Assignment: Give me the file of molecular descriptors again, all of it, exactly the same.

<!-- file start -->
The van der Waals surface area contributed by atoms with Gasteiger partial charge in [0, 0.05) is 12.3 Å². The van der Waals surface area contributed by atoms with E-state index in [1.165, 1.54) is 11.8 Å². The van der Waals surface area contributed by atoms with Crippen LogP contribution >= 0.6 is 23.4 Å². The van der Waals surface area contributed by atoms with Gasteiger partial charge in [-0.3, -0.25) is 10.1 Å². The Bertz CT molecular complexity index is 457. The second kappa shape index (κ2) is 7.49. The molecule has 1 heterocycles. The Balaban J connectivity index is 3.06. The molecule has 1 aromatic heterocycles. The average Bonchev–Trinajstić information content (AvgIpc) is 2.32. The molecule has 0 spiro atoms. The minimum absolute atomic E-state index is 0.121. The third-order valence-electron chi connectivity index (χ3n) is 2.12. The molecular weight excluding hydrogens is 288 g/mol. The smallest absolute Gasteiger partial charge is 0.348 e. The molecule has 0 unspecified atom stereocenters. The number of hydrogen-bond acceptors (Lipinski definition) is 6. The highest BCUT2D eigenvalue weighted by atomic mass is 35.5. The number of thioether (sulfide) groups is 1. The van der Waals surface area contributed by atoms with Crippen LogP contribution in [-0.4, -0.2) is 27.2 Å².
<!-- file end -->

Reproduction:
The van der Waals surface area contributed by atoms with Gasteiger partial charge in [0, 0.05) is 12.3 Å². The van der Waals surface area contributed by atoms with E-state index in [1.165, 1.54) is 11.8 Å². The van der Waals surface area contributed by atoms with Crippen LogP contribution >= 0.6 is 23.4 Å². The van der Waals surface area contributed by atoms with Gasteiger partial charge in [-0.3, -0.25) is 10.1 Å². The Bertz CT molecular complexity index is 457. The second kappa shape index (κ2) is 7.49. The molecule has 1 heterocycles. The Balaban J connectivity index is 3.06. The molecule has 1 aromatic heterocycles. The average Bonchev–Trinajstić information content (AvgIpc) is 2.32. The molecule has 0 spiro atoms. The minimum absolute atomic E-state index is 0.121. The third-order valence-electron chi connectivity index (χ3n) is 2.12. The molecular weight excluding hydrogens is 288 g/mol. The smallest absolute Gasteiger partial charge is 0.348 e. The molecule has 0 unspecified atom stereocenters. The number of hydrogen-bond acceptors (Lipinski definition) is 6. The highest BCUT2D eigenvalue weighted by atomic mass is 35.5. The number of thioether (sulfide) groups is 1. The van der Waals surface area contributed by atoms with Crippen LogP contribution in [-0.4, -0.2) is 27.2 Å².